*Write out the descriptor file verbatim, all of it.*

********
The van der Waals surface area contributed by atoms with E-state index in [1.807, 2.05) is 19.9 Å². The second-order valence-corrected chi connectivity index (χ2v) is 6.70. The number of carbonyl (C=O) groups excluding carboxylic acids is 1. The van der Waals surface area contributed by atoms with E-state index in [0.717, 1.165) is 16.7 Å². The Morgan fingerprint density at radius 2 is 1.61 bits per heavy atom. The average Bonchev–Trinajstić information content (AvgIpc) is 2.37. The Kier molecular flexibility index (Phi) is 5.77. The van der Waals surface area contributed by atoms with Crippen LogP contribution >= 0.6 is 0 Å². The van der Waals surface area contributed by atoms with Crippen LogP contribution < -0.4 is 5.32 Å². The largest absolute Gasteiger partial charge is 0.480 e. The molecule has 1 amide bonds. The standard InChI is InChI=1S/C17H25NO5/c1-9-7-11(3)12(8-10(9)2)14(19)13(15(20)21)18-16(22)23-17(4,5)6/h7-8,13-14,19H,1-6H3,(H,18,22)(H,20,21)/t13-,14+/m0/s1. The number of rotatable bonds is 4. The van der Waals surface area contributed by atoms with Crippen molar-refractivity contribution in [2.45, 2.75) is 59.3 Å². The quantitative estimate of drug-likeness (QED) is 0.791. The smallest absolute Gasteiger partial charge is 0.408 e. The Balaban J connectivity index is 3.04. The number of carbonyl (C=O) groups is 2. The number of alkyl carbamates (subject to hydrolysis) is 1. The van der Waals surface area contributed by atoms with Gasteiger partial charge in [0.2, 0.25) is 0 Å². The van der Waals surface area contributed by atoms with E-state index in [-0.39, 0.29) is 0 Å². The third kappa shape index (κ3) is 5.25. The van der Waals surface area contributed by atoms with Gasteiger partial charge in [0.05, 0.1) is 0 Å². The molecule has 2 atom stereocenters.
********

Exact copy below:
The van der Waals surface area contributed by atoms with E-state index in [1.807, 2.05) is 19.9 Å². The second-order valence-corrected chi connectivity index (χ2v) is 6.70. The number of carbonyl (C=O) groups excluding carboxylic acids is 1. The van der Waals surface area contributed by atoms with E-state index in [0.717, 1.165) is 16.7 Å². The Morgan fingerprint density at radius 2 is 1.61 bits per heavy atom. The average Bonchev–Trinajstić information content (AvgIpc) is 2.37. The Kier molecular flexibility index (Phi) is 5.77. The van der Waals surface area contributed by atoms with Crippen LogP contribution >= 0.6 is 0 Å². The van der Waals surface area contributed by atoms with Crippen LogP contribution < -0.4 is 5.32 Å². The largest absolute Gasteiger partial charge is 0.480 e. The molecule has 1 amide bonds. The standard InChI is InChI=1S/C17H25NO5/c1-9-7-11(3)12(8-10(9)2)14(19)13(15(20)21)18-16(22)23-17(4,5)6/h7-8,13-14,19H,1-6H3,(H,18,22)(H,20,21)/t13-,14+/m0/s1. The number of rotatable bonds is 4. The van der Waals surface area contributed by atoms with Crippen molar-refractivity contribution in [2.45, 2.75) is 59.3 Å². The quantitative estimate of drug-likeness (QED) is 0.791. The smallest absolute Gasteiger partial charge is 0.408 e. The Balaban J connectivity index is 3.04. The number of carbonyl (C=O) groups is 2. The number of alkyl carbamates (subject to hydrolysis) is 1. The van der Waals surface area contributed by atoms with Gasteiger partial charge in [0.2, 0.25) is 0 Å². The van der Waals surface area contributed by atoms with E-state index in [-0.39, 0.29) is 0 Å². The third kappa shape index (κ3) is 5.25. The van der Waals surface area contributed by atoms with Gasteiger partial charge in [0.05, 0.1) is 0 Å². The molecule has 2 atom stereocenters.